Officials Unable to Plug Radioactive Leak Found at Japan's Nuclear Plant

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Attempts to plug a crack in reactor unit 2 at Japan's stricken nuclear plant were unsuccessful Saturday, and have left officials seeking new alternatives to stop the leakage of radioactive water into the Pacific Ocean, the company that runs the plant said.

A representative for the Tokyo Electric Power Co. (TEPCO) said attempts to plug the crack with fresh concrete did not reduce the amount of water leaking from the reactor.

The representative said a second attempt to plug the crack using a polymer will begin after a TEPCO representative analyzes the site on Sunday and decides which type of polymer to use.

Radioactive water has been spilling into the Pacific Ocean from a crack in a maintenance pit discovered Saturday at the distressed nuclear complex.

Once a type of polymer is decided upon, it will be injected into a pipe connected to the pit. TEPCO is also devising a third plan in case the polymer injection does not plug the crack.

The crack was discovered on the edge of the plant, according to Nuclear and Industrial Safety Agency spokesman Hidehiko Nishiyama. It was most likely caused by the March 11 earthquake and tsunami that ravaged the coast of Japan and the Fukushima Dai-ichi nuclear complex, according to The Associated Press.

"This could be one of the sources of seawater contamination," Nishiyama said. "There could be other similar cracks in the area, and we must find them as quickly as possible."

The air above the radioactive water in the pit is measuring 1,000 millisieverts of radiation per hour, according to Nishiyama. Risk of cancer is greatly increased by exposure to 500 millisieverts over a short period of time.

According to TEPCO, the water is coming from a pit holding power cables near the water intake inside the reactor. TEPCO is trying to pour concrete to seal the 8-inch-long crack.

Even large amounts of radiation have little effect on a body of water as vast as the Pacific Ocean, and experts have said the radiation from the Fukushima Dai-ichi complex will be quickly diluted.

Radiation has spread into water 25 miles south of the plant, according to measurements released Saturday. Over a week ago, iodine-131 at concentrations higher than the legal limit was detected in waters close to the facility.

Plant workers racing to stabilize the facility are the most likely to have been exposed to radiation. Residents within 12 miles of the plant have been evacuated.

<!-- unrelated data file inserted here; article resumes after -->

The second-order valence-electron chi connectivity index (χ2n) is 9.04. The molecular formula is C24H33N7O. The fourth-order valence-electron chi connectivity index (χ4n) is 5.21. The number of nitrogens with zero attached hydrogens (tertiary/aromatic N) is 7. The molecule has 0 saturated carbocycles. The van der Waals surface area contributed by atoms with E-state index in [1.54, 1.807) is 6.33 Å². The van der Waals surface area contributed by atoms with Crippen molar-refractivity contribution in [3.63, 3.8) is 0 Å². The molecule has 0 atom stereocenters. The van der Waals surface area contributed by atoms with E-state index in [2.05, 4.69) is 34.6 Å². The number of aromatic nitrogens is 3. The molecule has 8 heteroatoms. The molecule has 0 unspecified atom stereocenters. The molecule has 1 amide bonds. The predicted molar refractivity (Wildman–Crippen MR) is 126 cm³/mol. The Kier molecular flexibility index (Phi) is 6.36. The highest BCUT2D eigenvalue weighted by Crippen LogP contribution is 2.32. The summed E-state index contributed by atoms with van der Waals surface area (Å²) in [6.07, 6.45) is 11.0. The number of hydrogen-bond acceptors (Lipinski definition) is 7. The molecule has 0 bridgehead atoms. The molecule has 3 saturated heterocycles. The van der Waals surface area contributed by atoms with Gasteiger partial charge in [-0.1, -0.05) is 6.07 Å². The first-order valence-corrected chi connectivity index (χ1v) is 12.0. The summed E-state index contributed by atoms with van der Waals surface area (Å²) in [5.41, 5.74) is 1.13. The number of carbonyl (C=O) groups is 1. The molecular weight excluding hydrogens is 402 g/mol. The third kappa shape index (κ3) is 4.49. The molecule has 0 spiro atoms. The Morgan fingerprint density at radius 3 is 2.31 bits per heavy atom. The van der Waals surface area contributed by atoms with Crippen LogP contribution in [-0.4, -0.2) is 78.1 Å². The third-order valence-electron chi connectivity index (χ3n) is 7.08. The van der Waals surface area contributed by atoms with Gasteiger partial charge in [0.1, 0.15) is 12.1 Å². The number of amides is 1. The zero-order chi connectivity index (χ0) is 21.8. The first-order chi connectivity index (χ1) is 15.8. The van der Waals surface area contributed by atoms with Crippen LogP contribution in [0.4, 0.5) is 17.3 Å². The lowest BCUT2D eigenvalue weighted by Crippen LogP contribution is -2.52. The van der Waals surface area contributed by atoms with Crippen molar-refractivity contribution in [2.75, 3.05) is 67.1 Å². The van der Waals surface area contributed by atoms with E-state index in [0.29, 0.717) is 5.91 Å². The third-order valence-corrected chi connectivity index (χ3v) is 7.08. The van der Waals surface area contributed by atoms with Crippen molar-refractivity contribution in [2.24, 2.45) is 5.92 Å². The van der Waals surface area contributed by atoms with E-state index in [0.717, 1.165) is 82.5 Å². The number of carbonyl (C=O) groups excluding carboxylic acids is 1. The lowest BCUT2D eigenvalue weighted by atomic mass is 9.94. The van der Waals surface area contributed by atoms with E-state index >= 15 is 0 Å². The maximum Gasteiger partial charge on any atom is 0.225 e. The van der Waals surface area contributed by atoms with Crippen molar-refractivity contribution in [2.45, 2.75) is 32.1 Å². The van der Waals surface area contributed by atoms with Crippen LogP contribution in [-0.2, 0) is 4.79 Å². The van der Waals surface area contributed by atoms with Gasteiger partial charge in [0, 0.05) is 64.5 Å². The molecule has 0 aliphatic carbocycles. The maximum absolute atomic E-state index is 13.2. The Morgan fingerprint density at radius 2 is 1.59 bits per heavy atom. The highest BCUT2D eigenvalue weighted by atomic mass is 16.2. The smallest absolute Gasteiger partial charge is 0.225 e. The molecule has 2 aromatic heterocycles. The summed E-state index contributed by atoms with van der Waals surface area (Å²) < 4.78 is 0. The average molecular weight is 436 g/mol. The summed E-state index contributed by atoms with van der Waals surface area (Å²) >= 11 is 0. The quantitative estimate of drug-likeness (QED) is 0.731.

Meanwhile, international nuclear experts believe that melted fuel in reactor No. 1 has caused a "localized criticality," which is a small, uncontrolled chain reaction that occasionally emits a burst of heat, radiation and a blue flash of light.

It is not a threat to the area at large, officials say, but could be deadly for workers.

One worker from inside the plant spoke anonymously about safety concerns, such as not having enough radiation-detection devices available for workers. The devices alert workers of too much exposure.

"Since the number of monitors is limited, only one or two devices are handed to each group," the worker said. "But sometimes you have to move away from that person and in that case you'll never know the level of your exposure."

He said workers are worried about their health.

"Some workers called it quits and just left for home," he said. "My gut feeling is that I want to get it over with and get out of here."

Officials at TEPCO said workers have had to work under harsh conditions.

They have since acknowledged the problem and promised more detection devices for their workers.

"They sleep on the floor, inside a conference room, or even in the hallway or in front of a bathroom," said Kazuma Yokota, head of the Fukushima local office of NISA. "That's where they sleep, with only one blanket each to wrap themselves around."

Former plant workers living in a shelter just outside Tokyo, more than 100 miles away, told ABC News today that some people have been offered jobs to go back and help contain the leak.

"They're exchanging money with their lives," one worker said. "There may be people who will take the offer, but it's not worth the risk."

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